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Anyone who tries to listen to some podcasts won’t get very far as more than a dozen of Spotify’s flagship podcasts and playlists have gone dark in support of Blackout Tuesday. Logos for the shows will be darkened. Some other podcasts will instead include an 8-minute, 46-second track of silence as a solemn acknowledgement of the length of time that George Floyd’s neck was fatally pinned beneath the knee of a police officer while in custody last week in Minneapolis. Spotify will also pause social media publication as a symbol of solidarity. “We are using the power of our platform to stand with black creators, amplify their voices, and accelerate meaningful conversation and long-needed change,” the company said in the announcement.

Blackout Tuesday is a day of action across the creative industries meant to call attention to the issues that have led to protests across America. Many radio stations are planning moments of silence while the big three record labels — Sony Music, Universal Music and Warner Music — will abstain from conducting business. The iHeartMedia-owned Mediabase will also not accept playlist add information from radio stations, which it said was a move “in solidarity with the community, for a time of reflection and meaningful action.”

No content has been pulled from iHeartRadio, but in a memo to staff on Sunday iHeart CEO Bob Pittman and COO/CFO Rich Bressler said the company has “a special responsibility to help our listeners and bring the country closer together, and we must be able to help our audiences create real and positive change.”

Other podcasters are racing to put special episodes into the ears of listeners. Pushkin Industries co-founder Malcolm Gladwell has published a bonus episode of The Limits of Power podcast taken from the 2013 audio of his book “David and Goliath” about a riot that took place in Belfast, Northern Ireland. The audiobook reading includes a short introduction from Gladwell.

“It’s about a situation from miles away and many years ago — and about the divisions of religion and class and not the divisions of race. But sometimes I think it is useful to take a step back and consider policing in a broader context,” said Gladwell. “What happened in Northern Ireland 50 years ago and what is happening now on the street of the United States are not all that different. The core question in both: if you have power, what does it mean to use it wisely? And what are the consequences if you don’t?”

Back at Spotify, the company has created a special hub to showcase content tied to Black History Month. That includes podcasts like NPR’s Code Switch, You Had Me at Black and The Ringer’s Higher Learning with Van Lathan and Rachel Lindsay.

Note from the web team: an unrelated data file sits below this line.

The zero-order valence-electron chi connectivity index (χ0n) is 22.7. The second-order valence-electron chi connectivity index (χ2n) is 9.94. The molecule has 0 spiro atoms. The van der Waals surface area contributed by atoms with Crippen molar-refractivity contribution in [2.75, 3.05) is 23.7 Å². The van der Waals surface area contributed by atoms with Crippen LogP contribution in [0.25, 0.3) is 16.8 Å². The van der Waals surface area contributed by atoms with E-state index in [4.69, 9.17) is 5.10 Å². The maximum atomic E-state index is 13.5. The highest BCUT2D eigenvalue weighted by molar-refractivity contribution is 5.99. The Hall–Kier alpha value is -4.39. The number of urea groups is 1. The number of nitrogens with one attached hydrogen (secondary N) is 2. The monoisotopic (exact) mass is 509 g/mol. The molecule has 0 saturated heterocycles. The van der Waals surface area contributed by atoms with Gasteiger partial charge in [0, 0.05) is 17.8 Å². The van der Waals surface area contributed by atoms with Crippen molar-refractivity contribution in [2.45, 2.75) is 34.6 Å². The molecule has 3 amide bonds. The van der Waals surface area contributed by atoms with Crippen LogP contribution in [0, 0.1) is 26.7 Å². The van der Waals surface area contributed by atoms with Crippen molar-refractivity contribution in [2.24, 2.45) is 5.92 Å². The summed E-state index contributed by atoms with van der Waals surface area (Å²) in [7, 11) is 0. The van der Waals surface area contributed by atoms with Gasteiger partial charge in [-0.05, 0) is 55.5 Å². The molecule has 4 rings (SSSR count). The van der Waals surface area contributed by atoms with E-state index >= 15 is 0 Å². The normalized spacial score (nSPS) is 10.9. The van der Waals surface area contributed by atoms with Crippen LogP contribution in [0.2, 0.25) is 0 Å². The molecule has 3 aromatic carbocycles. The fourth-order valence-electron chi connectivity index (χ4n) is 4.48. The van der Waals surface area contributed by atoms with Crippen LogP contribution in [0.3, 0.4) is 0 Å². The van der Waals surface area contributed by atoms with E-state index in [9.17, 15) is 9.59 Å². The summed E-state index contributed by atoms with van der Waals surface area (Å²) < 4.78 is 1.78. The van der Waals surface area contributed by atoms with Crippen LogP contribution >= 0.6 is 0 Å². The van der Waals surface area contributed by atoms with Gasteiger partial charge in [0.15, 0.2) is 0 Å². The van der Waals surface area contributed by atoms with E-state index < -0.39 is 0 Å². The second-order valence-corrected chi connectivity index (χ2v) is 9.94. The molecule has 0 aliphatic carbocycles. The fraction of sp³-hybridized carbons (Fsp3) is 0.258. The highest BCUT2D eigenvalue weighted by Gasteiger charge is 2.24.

Later this month it will also launch the second season of the Spotify Original The Window podcast. The initial season focused on the lives of essential workers during the COVID-19 pandemic, and the next season will evolve its storytelling to focus on the experiences of the black community. That includes a black business owner in an area affected by protest, a victim of police brutality, and a black police officer. “The goal is to further the conversation and use our platform to share these stories that help us humanize each other,” the company said.

How Diverse Is Podcasting, Really?

Compared to some other media, podcasting has attracted a far greater diversity of content producers, as just a few minutes at any industry conference will reveal. But that doesn’t mean work doesn’t need to be done. The staff at the Spotify-owned sports podcast company The Ringer has been in negotiations with the company on its first union contract. But in a series of Twitter posts, union reps say those talks have been “at a standstill on diversity efforts. “We’ve been given an array of excuses as to why management cannot commit to more diverse hiring practices,” it said. The union said there are currently no African-American editors at The Ringer Podcast Network. And there are no black writers assigned to the NBA or NFL beats. It also said by its tally 86% of all speakers on The Ringer Podcast Network during 2019 were white. “A representative staff is crucial for representative cover,” it said, adding, “Going forward, we hope management will make firm commitments to increasing the diversity of our staff, particularly our public-facing voices.”